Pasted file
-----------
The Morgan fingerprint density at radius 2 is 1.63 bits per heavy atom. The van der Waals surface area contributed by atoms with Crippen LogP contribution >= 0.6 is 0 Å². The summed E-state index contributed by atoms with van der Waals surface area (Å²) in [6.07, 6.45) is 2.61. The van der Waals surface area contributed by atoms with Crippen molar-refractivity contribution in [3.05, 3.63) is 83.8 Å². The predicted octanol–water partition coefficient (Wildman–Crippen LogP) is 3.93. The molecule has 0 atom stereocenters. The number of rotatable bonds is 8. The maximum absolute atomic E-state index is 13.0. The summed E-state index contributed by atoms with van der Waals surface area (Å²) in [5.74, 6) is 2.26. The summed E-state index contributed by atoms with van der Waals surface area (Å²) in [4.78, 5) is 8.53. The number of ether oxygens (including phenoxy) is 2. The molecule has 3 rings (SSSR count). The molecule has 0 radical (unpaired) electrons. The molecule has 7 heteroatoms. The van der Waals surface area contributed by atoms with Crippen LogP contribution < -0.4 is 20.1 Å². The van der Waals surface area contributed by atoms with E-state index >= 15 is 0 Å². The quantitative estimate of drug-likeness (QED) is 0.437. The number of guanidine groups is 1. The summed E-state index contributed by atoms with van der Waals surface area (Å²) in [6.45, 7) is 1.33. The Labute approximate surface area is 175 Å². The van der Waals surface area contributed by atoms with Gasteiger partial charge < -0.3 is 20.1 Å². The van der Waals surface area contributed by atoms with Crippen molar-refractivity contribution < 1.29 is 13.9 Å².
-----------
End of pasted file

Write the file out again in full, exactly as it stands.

The Morgan fingerprint density at radius 2 is 1.63 bits per heavy atom. The van der Waals surface area contributed by atoms with Crippen LogP contribution >= 0.6 is 0 Å². The summed E-state index contributed by atoms with van der Waals surface area (Å²) in [6.07, 6.45) is 2.61. The van der Waals surface area contributed by atoms with Crippen molar-refractivity contribution in [3.05, 3.63) is 83.8 Å². The predicted octanol–water partition coefficient (Wildman–Crippen LogP) is 3.93. The molecule has 0 atom stereocenters. The number of rotatable bonds is 8. The maximum absolute atomic E-state index is 13.0. The summed E-state index contributed by atoms with van der Waals surface area (Å²) in [5.74, 6) is 2.26. The summed E-state index contributed by atoms with van der Waals surface area (Å²) in [4.78, 5) is 8.53. The number of ether oxygens (including phenoxy) is 2. The molecule has 3 rings (SSSR count). The molecule has 0 radical (unpaired) electrons. The molecule has 7 heteroatoms. The van der Waals surface area contributed by atoms with Crippen LogP contribution < -0.4 is 20.1 Å². The van der Waals surface area contributed by atoms with E-state index >= 15 is 0 Å². The quantitative estimate of drug-likeness (QED) is 0.437. The number of guanidine groups is 1. The summed E-state index contributed by atoms with van der Waals surface area (Å²) in [6.45, 7) is 1.33. The Labute approximate surface area is 175 Å². The van der Waals surface area contributed by atoms with Gasteiger partial charge < -0.3 is 20.1 Å². The van der Waals surface area contributed by atoms with Crippen molar-refractivity contribution < 1.29 is 13.9 Å².